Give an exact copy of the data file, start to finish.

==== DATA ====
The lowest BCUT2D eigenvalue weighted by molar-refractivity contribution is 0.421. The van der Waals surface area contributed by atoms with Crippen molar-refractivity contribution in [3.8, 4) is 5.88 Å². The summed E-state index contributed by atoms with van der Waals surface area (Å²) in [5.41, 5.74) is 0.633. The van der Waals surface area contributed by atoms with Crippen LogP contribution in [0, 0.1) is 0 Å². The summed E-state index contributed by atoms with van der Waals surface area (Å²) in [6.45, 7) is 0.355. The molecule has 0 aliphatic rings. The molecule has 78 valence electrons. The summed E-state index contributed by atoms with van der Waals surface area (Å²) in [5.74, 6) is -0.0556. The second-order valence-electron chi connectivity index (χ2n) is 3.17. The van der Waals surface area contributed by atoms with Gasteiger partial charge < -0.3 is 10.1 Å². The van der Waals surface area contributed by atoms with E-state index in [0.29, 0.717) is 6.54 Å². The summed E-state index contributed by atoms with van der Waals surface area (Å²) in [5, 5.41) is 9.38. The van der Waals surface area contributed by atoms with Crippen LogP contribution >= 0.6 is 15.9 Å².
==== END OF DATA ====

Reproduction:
The lowest BCUT2D eigenvalue weighted by molar-refractivity contribution is 0.421. The van der Waals surface area contributed by atoms with Crippen molar-refractivity contribution in [3.8, 4) is 5.88 Å². The summed E-state index contributed by atoms with van der Waals surface area (Å²) in [5.41, 5.74) is 0.633. The van der Waals surface area contributed by atoms with Crippen LogP contribution in [0, 0.1) is 0 Å². The summed E-state index contributed by atoms with van der Waals surface area (Å²) in [6.45, 7) is 0.355. The molecule has 0 aliphatic rings. The molecule has 78 valence electrons. The summed E-state index contributed by atoms with van der Waals surface area (Å²) in [5.74, 6) is -0.0556. The second-order valence-electron chi connectivity index (χ2n) is 3.17. The van der Waals surface area contributed by atoms with Gasteiger partial charge < -0.3 is 10.1 Å². The van der Waals surface area contributed by atoms with E-state index in [0.29, 0.717) is 6.54 Å². The summed E-state index contributed by atoms with van der Waals surface area (Å²) in [5, 5.41) is 9.38. The van der Waals surface area contributed by atoms with Crippen LogP contribution >= 0.6 is 15.9 Å².